Peripheral intravenous cannulation (PIVC) is a vital part of modern medicine, however the use of cannulas has become prolific, with many never used. The patient risks that are associated with PIVC are well documented, including pain and infections, which can be severe and lead to death.
Reducing the rate of idle PIVCs (inserted but never used) may reduce the overall rate of risks, side-effects and infections associated with PIVC, but may also lead to patients who require PIVC not receiving one.
This study aims to describe: I) the proportion of PIVCs placed that do not get used within 24 hours (idle PIVCs), II) differences between the pre-hospital setting and the emergency department and III) the factors associated with clinicians’ decision making regarding PIVC insertion.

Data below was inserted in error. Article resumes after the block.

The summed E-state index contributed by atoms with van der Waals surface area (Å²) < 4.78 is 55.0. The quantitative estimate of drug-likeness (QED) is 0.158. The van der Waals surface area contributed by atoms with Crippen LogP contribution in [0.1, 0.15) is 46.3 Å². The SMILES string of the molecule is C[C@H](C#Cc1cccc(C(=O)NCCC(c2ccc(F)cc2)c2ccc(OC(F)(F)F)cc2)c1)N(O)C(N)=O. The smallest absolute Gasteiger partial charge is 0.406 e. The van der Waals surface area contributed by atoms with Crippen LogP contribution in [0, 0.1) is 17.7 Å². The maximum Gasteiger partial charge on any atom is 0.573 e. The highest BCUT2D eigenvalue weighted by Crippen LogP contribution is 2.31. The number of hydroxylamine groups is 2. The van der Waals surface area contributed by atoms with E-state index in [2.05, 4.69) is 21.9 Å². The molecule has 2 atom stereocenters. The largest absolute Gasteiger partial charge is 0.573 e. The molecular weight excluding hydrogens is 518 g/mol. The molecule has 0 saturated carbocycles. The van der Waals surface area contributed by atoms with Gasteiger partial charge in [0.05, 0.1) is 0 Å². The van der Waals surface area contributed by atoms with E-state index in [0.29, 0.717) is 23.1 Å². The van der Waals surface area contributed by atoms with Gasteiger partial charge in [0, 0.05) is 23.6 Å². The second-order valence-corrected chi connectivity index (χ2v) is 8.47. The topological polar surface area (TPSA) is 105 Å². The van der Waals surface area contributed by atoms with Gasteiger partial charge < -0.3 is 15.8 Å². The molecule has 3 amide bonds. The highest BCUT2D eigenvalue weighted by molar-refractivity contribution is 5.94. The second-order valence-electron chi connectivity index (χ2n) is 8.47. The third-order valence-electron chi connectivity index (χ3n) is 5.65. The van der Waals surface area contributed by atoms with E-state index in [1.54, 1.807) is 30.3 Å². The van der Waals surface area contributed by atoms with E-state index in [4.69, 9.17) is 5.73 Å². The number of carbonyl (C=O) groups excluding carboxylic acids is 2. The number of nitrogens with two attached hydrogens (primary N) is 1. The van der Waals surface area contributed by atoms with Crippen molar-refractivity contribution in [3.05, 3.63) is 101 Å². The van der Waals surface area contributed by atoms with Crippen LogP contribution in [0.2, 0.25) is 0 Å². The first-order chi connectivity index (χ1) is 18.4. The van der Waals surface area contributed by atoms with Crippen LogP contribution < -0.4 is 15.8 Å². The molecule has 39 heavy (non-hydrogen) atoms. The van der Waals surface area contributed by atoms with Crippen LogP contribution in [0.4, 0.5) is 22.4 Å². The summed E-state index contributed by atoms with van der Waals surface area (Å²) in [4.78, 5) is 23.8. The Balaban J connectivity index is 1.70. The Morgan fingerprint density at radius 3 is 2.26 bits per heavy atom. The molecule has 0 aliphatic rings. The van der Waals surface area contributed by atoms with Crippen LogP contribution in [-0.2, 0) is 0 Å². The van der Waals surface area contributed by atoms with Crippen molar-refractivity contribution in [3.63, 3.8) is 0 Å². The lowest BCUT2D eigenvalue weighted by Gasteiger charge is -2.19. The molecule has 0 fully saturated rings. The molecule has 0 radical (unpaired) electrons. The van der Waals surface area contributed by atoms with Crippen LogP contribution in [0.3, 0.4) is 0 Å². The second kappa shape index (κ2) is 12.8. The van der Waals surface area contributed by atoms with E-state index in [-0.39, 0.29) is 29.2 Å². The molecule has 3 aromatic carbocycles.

The research found one-third of PIVCs inserted within the emergency department (ED) setting remained idle, suggesting unnecessary risk and costs. Pre-hospital and ED PIVC insertion practices differed, with idle PIVCs 2.4 times more prevalent in the ED than pre-hospital and with greater use of ante-cubital insertion.
The clinical decision making around PIVC insertion across all disciplines was found to be complex, with four key themes of: (i) knowledge and experience, (ii) complicated and multifactorial, (iii) convenience, (iv) anticipated patient clinical course, as well as sub-themes identified.
Mr Hugo Evison
Prof Gerben Keijzers
Dr Jamie Ranse
Dr Nicole Marsh
Ms Mercedes Carrington
Dr Peter Carr
Prof Claire Rickard
A/Prof Joshua Byrnes
Ms Amy Sweeny